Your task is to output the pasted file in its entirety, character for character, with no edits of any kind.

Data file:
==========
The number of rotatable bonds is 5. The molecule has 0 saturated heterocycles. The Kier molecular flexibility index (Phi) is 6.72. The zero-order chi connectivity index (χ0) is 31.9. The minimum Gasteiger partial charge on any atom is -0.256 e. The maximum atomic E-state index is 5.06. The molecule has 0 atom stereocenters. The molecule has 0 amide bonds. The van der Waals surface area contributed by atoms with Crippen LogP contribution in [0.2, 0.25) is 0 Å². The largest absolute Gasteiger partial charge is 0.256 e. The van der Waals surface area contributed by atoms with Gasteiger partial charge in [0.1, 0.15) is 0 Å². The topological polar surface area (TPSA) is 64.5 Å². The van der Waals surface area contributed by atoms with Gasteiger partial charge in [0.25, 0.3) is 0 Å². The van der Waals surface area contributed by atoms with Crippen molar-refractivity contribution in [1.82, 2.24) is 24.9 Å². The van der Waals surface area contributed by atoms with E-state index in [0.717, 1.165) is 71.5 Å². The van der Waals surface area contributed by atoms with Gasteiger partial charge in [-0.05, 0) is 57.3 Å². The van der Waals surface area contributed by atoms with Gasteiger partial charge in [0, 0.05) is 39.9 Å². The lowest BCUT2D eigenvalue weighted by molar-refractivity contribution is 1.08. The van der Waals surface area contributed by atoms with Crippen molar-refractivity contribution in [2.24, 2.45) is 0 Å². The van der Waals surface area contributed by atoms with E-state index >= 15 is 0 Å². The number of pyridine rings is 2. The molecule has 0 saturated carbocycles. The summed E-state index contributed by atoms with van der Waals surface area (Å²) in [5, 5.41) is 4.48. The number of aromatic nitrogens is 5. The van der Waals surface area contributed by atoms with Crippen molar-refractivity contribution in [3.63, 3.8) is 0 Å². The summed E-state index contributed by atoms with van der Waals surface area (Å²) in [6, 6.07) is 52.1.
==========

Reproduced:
The number of rotatable bonds is 5. The molecule has 0 saturated heterocycles. The Kier molecular flexibility index (Phi) is 6.72. The zero-order chi connectivity index (χ0) is 31.9. The minimum Gasteiger partial charge on any atom is -0.256 e. The maximum atomic E-state index is 5.06. The molecule has 0 atom stereocenters. The molecule has 0 amide bonds. The van der Waals surface area contributed by atoms with Crippen LogP contribution in [0.2, 0.25) is 0 Å². The largest absolute Gasteiger partial charge is 0.256 e. The van der Waals surface area contributed by atoms with Gasteiger partial charge in [0.1, 0.15) is 0 Å². The topological polar surface area (TPSA) is 64.5 Å². The van der Waals surface area contributed by atoms with Gasteiger partial charge in [0.25, 0.3) is 0 Å². The van der Waals surface area contributed by atoms with Crippen molar-refractivity contribution in [1.82, 2.24) is 24.9 Å². The van der Waals surface area contributed by atoms with E-state index in [0.717, 1.165) is 71.5 Å². The van der Waals surface area contributed by atoms with Gasteiger partial charge in [-0.05, 0) is 57.3 Å². The van der Waals surface area contributed by atoms with Gasteiger partial charge in [0, 0.05) is 39.9 Å². The lowest BCUT2D eigenvalue weighted by molar-refractivity contribution is 1.08. The van der Waals surface area contributed by atoms with Crippen molar-refractivity contribution in [2.24, 2.45) is 0 Å². The van der Waals surface area contributed by atoms with E-state index >= 15 is 0 Å². The number of pyridine rings is 2. The molecule has 0 saturated carbocycles. The summed E-state index contributed by atoms with van der Waals surface area (Å²) in [5, 5.41) is 4.48. The number of aromatic nitrogens is 5. The van der Waals surface area contributed by atoms with Crippen molar-refractivity contribution in [3.63, 3.8) is 0 Å². The summed E-state index contributed by atoms with van der Waals surface area (Å²) in [6, 6.07) is 52.1.